For this Memphis assistant principal, middle school is more than a workplace. It’s home.

An educator stands in the middle of a school hallway flanked by four happy students.
Natasha Smith, assistant principal at KIPP Memphis Collegiate Middle School, became an educator because she enjoys helping others and making a difference. (KIPP Memphis Collegiate Middle School)

Some families are related by blood, and other families, like the team at KIPP Memphis Collegiate Middle School, form because of a shared connection. Natasha Smith, the school’s assistant principal, says she considers her co-workers and students her family because they stand together or are “ten toes down for each other.”

Smith earned her administrator’s license in 2010, but before she became a school leader, she was a science and math teacher and has now worked as an educator for nearly two decades. This year Smith hired one of her former students as a teacher.

“It made my heart full because I remember just like it was yesterday when she was in the hallways doing the same thing that the students are doing now. We went through the ups and downs of teacher and student interactions,” said Smith. “I feel like this is my child that is now a teacher; this is how I feel when I see her every day.”

Smith, who has degrees in social work and education, spoke recently with Chalkbeat about how she builds and maintains strong bonds with colleagues and students and how the school has worked to boost attendance during the COVID years.

This interview has been lightly edited for length and clarity. 

What motivated you to pursue a career in education?

I was the first person in my family to go to college. I received my undergrad degree in social work at the University of Tennessee at Martin. I became a social worker because I enjoy helping others and making a difference, but I wanted to take it a step further and decided to go back to school and receive a degree in education at Freed-Hardeman University. That was about 16 years ago, and I’ve been in education ever since.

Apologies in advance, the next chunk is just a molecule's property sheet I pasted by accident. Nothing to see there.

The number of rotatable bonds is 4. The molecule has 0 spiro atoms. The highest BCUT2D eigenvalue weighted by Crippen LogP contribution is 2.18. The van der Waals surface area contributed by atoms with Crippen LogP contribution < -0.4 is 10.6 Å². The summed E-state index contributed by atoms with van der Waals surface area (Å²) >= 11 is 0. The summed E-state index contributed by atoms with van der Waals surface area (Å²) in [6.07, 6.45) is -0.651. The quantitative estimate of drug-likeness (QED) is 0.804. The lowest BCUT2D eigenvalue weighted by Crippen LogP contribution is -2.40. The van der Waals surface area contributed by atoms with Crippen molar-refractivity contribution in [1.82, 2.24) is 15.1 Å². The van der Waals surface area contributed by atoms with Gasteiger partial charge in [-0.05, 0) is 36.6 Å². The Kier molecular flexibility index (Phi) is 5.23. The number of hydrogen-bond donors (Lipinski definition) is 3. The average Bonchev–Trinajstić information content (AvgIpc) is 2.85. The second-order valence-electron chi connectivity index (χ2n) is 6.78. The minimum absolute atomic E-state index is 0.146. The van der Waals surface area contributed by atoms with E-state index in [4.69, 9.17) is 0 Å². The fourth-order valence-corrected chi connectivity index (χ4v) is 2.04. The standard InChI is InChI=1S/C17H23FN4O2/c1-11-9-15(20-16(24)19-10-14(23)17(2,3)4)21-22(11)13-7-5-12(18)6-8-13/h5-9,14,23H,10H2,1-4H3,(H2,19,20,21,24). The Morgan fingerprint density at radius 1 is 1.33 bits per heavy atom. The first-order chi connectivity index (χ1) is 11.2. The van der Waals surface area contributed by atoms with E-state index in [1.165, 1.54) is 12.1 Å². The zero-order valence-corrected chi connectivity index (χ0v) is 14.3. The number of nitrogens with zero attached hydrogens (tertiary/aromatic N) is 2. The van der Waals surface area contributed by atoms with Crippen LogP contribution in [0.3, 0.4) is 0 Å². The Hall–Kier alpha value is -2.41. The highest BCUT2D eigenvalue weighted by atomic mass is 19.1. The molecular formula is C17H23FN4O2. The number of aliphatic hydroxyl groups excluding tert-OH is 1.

Do you have any advice for those who want to pursue a career in education?

The most important thing for an educator, whether you are a leader in school, teaching students, or in any capacity where you work in a school, is to build relationships. Building relationships with students, families, and staff goes a long way. I’m very dedicated to building relationships. 

At KIPP, we believe in the family aspect. Me and my co-workers will go out and have dinner together. We treat our students like they are our own kids. I call every child my sweet child. The entire staff has that same love for them. That is what makes our school a second home for our students. 

What impact has the pandemic had on the classroom?

One thing we are working on is retaining teachers. COVID has really affected us. Students that were learning online and are now back in school have fallen behind. Cases are still continuing, so we still do COVID tests. We’ve helped by sending packets for students that cannot come to school. We’ve raised money and sent food to families. To increase our attendance, we do a lot of activities to keep our families in the building — like pajama day or read-a-thons. 

What are some of the hardships about your job?

You know, dealing with the socioeconomic status of this neighborhood, dealing with the deficits that our students are dealing with, of course, those are all things that are difficult, but again, they’re not impossible.

Where do you see your school in the future?

I see my school being a place where kids want to learn and grow.  A place where there is love and progress and a place where kids want to come to.  Also, a place where staff members stay. 

What is one of the things you love about your job?

The people. I could not get through this without them. We are so tight-knit. We have shirts that say we are “ten toes down for each other.” We help each other get through anything, whether it be personal or work-related. We are definitely a team and family. 


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